Malevolent Cartography

Write C

Drink your coffee black

Sleep on the floor

Burn your rolling luggage




Upside-down and Underwater

2022-04-05 by Quinlan Pfifferwritingpackraftingwhitewaterkayaking

Whitewater kayaking is fun: It’s exciting, it’s scary, it’s thrilling, it’s got a stupidly steep learning curve, and I love it. I got into it via packrafting, which was more of a gateway drug than I was expecting. The ability to just walk up to a river with a boat, put in, and end up somewhere else is something that’s almost magical to me.

Showing up with an inflatable boat and heading downriver is one thing: you’re limited in the ways that you can interact with features on the river. I’ve never felt truly in control in a packraft. They steer like tanks, they don’t carve well, rolling is, for the most part, out of the question. That’s all changing, but the conventional wisdom is that if you want to improve your paddling, you have to get into a hardshell.

You can carve turns like a set of skis, boofing over obstacles is more approachable, your boat has speed and character and doesn’t bend when it goes into a wave or a hydraulic. You feel secure. The packraft is a very specific tool: Nobody wants to carry 20 kilos of plastic for ten miles into a spectacular wilderness river. Packrafts are amazing for that.

But when you want to perform, when you want to engage with everything on the river, you reach for a hardboat. And it’s terrifying. The first time you mess up a line and go upside-down in a rapid, or a boiling eddy or even just getting out of the river, you panic. Maybe you practiced your roll a few times in the pool, or maybe you can execute every time. The unintentionality of going under when you don’t want to is a very, very unique experience.

For me the duality is the important part. In a packraft, you have no choice but to start swimming, hold onto your boat, and hope that the water calms enough that you can get back in. In a kayak, you’re given a very sudden, unique choice: Execute and perform, or get risk injury.

It all happens amazingly fast: You mess up your line, maybe you get a snapshot of the thing you were supposed to do before it all went wrong, and you’re under. It’s pure instinct that most of the time you breathe in, deep, and prepare for whats about to happen.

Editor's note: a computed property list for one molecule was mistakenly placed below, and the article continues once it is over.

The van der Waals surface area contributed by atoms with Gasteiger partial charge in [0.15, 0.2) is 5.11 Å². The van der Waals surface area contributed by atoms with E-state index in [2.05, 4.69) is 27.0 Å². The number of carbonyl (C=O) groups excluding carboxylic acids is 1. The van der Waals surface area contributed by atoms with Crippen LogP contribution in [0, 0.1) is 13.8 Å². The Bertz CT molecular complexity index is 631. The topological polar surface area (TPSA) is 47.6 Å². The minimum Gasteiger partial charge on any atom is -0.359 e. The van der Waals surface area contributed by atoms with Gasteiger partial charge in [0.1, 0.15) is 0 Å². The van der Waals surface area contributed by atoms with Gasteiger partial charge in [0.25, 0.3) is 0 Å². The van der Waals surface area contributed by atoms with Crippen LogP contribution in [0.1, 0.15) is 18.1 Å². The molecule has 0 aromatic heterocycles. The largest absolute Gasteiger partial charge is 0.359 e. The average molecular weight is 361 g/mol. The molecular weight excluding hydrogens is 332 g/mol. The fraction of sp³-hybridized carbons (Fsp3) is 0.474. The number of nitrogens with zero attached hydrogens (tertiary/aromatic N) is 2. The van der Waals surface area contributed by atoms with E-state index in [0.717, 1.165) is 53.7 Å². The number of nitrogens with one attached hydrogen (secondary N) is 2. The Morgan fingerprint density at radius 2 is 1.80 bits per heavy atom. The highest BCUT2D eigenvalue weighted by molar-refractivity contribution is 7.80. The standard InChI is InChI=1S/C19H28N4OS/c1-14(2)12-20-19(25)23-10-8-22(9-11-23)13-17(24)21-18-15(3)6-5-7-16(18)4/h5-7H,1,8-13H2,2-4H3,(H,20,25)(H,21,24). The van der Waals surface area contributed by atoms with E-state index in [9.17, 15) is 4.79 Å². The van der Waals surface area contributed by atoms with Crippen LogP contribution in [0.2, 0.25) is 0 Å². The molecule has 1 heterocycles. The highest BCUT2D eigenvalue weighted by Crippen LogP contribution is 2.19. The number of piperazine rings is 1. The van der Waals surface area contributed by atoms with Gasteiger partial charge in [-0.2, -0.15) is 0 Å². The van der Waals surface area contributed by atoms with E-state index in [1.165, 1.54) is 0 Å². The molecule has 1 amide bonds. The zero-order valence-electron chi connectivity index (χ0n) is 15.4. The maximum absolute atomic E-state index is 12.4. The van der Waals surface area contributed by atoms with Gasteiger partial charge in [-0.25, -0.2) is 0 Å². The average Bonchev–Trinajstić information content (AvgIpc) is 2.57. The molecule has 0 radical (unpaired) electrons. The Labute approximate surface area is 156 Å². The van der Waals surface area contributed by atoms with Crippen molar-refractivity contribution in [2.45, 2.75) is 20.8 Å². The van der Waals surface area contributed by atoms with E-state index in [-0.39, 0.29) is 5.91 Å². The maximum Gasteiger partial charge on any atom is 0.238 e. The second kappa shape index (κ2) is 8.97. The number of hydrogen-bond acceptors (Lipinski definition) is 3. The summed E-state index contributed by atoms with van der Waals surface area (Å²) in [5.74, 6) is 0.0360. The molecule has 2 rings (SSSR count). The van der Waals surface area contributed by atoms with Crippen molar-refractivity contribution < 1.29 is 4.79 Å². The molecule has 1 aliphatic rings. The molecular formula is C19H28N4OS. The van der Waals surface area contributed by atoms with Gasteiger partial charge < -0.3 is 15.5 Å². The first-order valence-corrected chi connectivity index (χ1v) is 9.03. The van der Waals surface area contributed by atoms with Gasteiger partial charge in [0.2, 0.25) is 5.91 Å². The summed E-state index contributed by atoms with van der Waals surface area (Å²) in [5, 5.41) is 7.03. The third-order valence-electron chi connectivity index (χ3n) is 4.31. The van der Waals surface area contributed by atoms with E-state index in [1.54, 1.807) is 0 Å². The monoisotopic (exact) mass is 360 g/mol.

On a good day, you’re angled right and the river helps you get back up by pulling on your downstream edge, assisting in the roll. It’s nothing but an exhilerating little dunk, you feel great and it’s super exciting. On a bad day, you’ve got into a nasty little hydraulic that you shouldn’t have gone into, and you can’t even really tell where to put your paddle to pull yourself back up.

Personally, my thoughts quickly go from “Okay get into position and pull” to “I’ve never gone into a hole like this, I’m getting recirculated in this rapid and I’m going to hit my head a rock and die”. These things happen very fast, and snap judgements are all you have. The adrenaline telling you to GO is not helping. Staying calm is the most important thing.

And then you feel the water slacken, the craziness around you stop for a second, and reality jolts back into place: You’ve done this a million times in the pool, in the river, watched videos about it, and the process is thoughtless: Put your paddle above the water, snap your hips, keep your ear down, and you’re back in the world of the living. It’s an amazing feeling, every time. It’s gambling with uncertainty and your own life, and having the confidence enough to do so.

That’s not the moment that’s important though, and not the one I wanted to write about. The one that is important to me is when you fuck up the roll. Once, twice, maybe even three times. Confidence disappears. I’ve had moments where my hand was on the pull-tab, ready to wet exit and escape, and I’ve talked myself back into trying one more time. And I’ve succeed. I keep my head down. I wrangle with the panic-demons and the fears and I win.

These are the moments that I train for, that I’m most excited about. Performing under pressure, knowing that the most dire thing I could do is get out of my boat. Knowing that if things change just slightly, I’ll be able to right myself and paddle away. And most of the time, I do. I still swim, we all do. It’s inevitable and not something we should be afraid of, but as paddlers it’s something we do only in the most dire circumstances: When everything else is exhausted and there is truly no other choice.

The mastery over mind, over self, is the most important thing in kayaking, and it’s the skill that transfers the most to every other thing. If anything, just remember that You can hold your breath for another ten seconds. Just try one more time.